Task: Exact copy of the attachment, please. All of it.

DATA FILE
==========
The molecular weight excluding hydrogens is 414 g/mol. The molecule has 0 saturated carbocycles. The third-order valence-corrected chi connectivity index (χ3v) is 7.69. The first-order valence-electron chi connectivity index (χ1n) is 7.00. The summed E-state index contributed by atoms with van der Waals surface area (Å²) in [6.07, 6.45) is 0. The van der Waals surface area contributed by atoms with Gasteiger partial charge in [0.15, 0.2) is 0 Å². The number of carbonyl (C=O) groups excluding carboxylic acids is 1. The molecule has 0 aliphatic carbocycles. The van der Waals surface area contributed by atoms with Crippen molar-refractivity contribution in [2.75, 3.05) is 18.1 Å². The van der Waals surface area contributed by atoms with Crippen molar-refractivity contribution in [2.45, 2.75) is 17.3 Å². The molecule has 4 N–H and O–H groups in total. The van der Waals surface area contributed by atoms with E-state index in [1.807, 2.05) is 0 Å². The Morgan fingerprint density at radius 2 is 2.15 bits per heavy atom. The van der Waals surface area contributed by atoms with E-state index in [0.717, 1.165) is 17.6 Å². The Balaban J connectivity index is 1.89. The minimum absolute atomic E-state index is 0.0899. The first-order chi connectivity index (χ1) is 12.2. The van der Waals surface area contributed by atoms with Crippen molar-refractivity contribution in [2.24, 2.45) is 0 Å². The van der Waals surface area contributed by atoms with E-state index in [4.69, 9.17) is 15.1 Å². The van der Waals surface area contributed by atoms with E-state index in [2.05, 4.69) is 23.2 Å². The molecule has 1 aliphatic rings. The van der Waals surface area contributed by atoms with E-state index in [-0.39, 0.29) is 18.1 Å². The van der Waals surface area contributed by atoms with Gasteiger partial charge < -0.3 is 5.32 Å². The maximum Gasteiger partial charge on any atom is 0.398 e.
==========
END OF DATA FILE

The molecular weight excluding hydrogens is 414 g/mol. The molecule has 0 saturated carbocycles. The third-order valence-corrected chi connectivity index (χ3v) is 7.69. The first-order valence-electron chi connectivity index (χ1n) is 7.00. The summed E-state index contributed by atoms with van der Waals surface area (Å²) in [6.07, 6.45) is 0. The van der Waals surface area contributed by atoms with Gasteiger partial charge in [0.15, 0.2) is 0 Å². The number of carbonyl (C=O) groups excluding carboxylic acids is 1. The molecule has 0 aliphatic carbocycles. The van der Waals surface area contributed by atoms with Crippen molar-refractivity contribution in [2.75, 3.05) is 18.1 Å². The van der Waals surface area contributed by atoms with Crippen molar-refractivity contribution in [2.45, 2.75) is 17.3 Å². The molecule has 4 N–H and O–H groups in total. The van der Waals surface area contributed by atoms with E-state index in [1.807, 2.05) is 0 Å². The Morgan fingerprint density at radius 2 is 2.15 bits per heavy atom. The van der Waals surface area contributed by atoms with E-state index in [0.717, 1.165) is 17.6 Å². The Balaban J connectivity index is 1.89. The minimum absolute atomic E-state index is 0.0899. The first-order chi connectivity index (χ1) is 12.2. The van der Waals surface area contributed by atoms with Crippen molar-refractivity contribution in [2.24, 2.45) is 0 Å². The van der Waals surface area contributed by atoms with E-state index in [4.69, 9.17) is 15.1 Å². The van der Waals surface area contributed by atoms with E-state index in [2.05, 4.69) is 23.2 Å². The molecule has 1 aliphatic rings. The van der Waals surface area contributed by atoms with E-state index in [-0.39, 0.29) is 18.1 Å². The van der Waals surface area contributed by atoms with Gasteiger partial charge < -0.3 is 5.32 Å². The maximum Gasteiger partial charge on any atom is 0.398 e.